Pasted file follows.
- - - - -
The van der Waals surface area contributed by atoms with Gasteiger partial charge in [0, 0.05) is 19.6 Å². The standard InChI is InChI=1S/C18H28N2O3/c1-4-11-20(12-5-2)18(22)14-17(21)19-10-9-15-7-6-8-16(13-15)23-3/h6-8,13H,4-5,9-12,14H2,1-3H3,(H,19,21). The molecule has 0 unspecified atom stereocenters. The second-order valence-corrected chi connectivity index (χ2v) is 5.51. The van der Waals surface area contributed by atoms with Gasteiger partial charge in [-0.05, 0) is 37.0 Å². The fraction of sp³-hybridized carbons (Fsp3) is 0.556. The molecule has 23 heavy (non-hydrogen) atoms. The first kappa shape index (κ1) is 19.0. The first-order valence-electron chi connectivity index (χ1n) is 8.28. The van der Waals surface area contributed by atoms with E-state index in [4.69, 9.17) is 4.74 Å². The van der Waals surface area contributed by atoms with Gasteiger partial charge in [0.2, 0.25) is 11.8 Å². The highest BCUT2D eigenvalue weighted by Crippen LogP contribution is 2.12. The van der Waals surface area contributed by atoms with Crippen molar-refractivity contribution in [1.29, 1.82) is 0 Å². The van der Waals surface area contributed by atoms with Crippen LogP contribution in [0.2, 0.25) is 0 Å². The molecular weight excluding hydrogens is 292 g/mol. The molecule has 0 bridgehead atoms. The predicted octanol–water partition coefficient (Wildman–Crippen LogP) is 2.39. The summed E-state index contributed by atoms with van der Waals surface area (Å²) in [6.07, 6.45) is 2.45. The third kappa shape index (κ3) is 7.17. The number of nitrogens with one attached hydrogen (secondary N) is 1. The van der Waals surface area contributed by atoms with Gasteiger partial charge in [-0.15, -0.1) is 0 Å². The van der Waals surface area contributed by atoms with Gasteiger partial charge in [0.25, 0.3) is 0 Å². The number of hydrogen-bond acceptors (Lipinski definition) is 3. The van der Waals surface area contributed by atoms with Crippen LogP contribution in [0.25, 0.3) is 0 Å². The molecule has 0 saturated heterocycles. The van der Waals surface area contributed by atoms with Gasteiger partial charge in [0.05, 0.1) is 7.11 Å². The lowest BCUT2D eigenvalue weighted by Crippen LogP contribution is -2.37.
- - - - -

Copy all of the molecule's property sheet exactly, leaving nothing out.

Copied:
The van der Waals surface area contributed by atoms with Gasteiger partial charge in [0, 0.05) is 19.6 Å². The standard InChI is InChI=1S/C18H28N2O3/c1-4-11-20(12-5-2)18(22)14-17(21)19-10-9-15-7-6-8-16(13-15)23-3/h6-8,13H,4-5,9-12,14H2,1-3H3,(H,19,21). The molecule has 0 unspecified atom stereocenters. The second-order valence-corrected chi connectivity index (χ2v) is 5.51. The van der Waals surface area contributed by atoms with Gasteiger partial charge in [-0.05, 0) is 37.0 Å². The fraction of sp³-hybridized carbons (Fsp3) is 0.556. The molecule has 23 heavy (non-hydrogen) atoms. The first kappa shape index (κ1) is 19.0. The first-order valence-electron chi connectivity index (χ1n) is 8.28. The van der Waals surface area contributed by atoms with E-state index in [4.69, 9.17) is 4.74 Å². The van der Waals surface area contributed by atoms with Gasteiger partial charge in [0.2, 0.25) is 11.8 Å². The highest BCUT2D eigenvalue weighted by Crippen LogP contribution is 2.12. The van der Waals surface area contributed by atoms with Crippen molar-refractivity contribution in [1.29, 1.82) is 0 Å². The van der Waals surface area contributed by atoms with Crippen LogP contribution in [0.2, 0.25) is 0 Å². The molecular weight excluding hydrogens is 292 g/mol. The molecule has 0 bridgehead atoms. The predicted octanol–water partition coefficient (Wildman–Crippen LogP) is 2.39. The summed E-state index contributed by atoms with van der Waals surface area (Å²) in [6.07, 6.45) is 2.45. The third kappa shape index (κ3) is 7.17. The number of nitrogens with one attached hydrogen (secondary N) is 1. The van der Waals surface area contributed by atoms with Gasteiger partial charge in [-0.15, -0.1) is 0 Å². The van der Waals surface area contributed by atoms with Gasteiger partial charge in [0.25, 0.3) is 0 Å². The number of hydrogen-bond acceptors (Lipinski definition) is 3. The van der Waals surface area contributed by atoms with Crippen LogP contribution in [0.25, 0.3) is 0 Å². The molecule has 0 saturated heterocycles. The van der Waals surface area contributed by atoms with Gasteiger partial charge in [0.05, 0.1) is 7.11 Å². The lowest BCUT2D eigenvalue weighted by Crippen LogP contribution is -2.37.